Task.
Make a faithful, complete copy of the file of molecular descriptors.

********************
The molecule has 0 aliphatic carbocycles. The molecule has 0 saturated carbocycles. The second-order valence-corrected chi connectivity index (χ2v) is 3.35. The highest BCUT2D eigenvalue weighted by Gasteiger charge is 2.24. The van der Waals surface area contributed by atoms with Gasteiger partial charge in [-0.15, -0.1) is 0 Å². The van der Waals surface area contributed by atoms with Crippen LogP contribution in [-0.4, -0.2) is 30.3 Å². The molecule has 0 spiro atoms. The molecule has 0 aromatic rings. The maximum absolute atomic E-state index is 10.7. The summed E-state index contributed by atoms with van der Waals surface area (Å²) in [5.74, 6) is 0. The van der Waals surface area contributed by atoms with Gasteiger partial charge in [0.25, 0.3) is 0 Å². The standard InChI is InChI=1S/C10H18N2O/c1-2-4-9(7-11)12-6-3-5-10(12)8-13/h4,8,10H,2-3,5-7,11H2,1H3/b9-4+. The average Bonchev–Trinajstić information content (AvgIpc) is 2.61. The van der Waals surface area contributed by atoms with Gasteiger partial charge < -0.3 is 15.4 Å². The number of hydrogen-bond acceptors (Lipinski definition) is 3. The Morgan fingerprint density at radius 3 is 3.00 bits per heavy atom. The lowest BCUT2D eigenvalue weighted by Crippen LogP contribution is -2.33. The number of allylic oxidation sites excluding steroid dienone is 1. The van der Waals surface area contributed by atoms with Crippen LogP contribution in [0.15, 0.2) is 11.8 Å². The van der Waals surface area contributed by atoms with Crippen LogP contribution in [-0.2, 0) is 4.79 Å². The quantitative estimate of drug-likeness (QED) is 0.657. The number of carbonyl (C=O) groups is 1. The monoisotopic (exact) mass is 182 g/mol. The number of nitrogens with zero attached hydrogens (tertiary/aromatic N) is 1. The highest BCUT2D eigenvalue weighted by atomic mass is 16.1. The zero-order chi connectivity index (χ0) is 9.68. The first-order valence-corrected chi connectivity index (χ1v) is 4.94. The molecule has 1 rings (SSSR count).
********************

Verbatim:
The molecule has 0 aliphatic carbocycles. The molecule has 0 saturated carbocycles. The second-order valence-corrected chi connectivity index (χ2v) is 3.35. The highest BCUT2D eigenvalue weighted by Gasteiger charge is 2.24. The van der Waals surface area contributed by atoms with Gasteiger partial charge in [-0.15, -0.1) is 0 Å². The van der Waals surface area contributed by atoms with Crippen LogP contribution in [-0.4, -0.2) is 30.3 Å². The molecule has 0 spiro atoms. The molecule has 0 aromatic rings. The maximum absolute atomic E-state index is 10.7. The summed E-state index contributed by atoms with van der Waals surface area (Å²) in [5.74, 6) is 0. The van der Waals surface area contributed by atoms with Gasteiger partial charge in [0.25, 0.3) is 0 Å². The standard InChI is InChI=1S/C10H18N2O/c1-2-4-9(7-11)12-6-3-5-10(12)8-13/h4,8,10H,2-3,5-7,11H2,1H3/b9-4+. The average Bonchev–Trinajstić information content (AvgIpc) is 2.61. The van der Waals surface area contributed by atoms with Gasteiger partial charge < -0.3 is 15.4 Å². The number of hydrogen-bond acceptors (Lipinski definition) is 3. The Morgan fingerprint density at radius 3 is 3.00 bits per heavy atom. The lowest BCUT2D eigenvalue weighted by Crippen LogP contribution is -2.33. The number of allylic oxidation sites excluding steroid dienone is 1. The van der Waals surface area contributed by atoms with Crippen LogP contribution in [0.15, 0.2) is 11.8 Å². The van der Waals surface area contributed by atoms with Crippen LogP contribution in [-0.2, 0) is 4.79 Å². The quantitative estimate of drug-likeness (QED) is 0.657. The number of carbonyl (C=O) groups is 1. The monoisotopic (exact) mass is 182 g/mol. The number of nitrogens with zero attached hydrogens (tertiary/aromatic N) is 1. The highest BCUT2D eigenvalue weighted by atomic mass is 16.1. The zero-order chi connectivity index (χ0) is 9.68. The first-order valence-corrected chi connectivity index (χ1v) is 4.94. The molecule has 1 rings (SSSR count).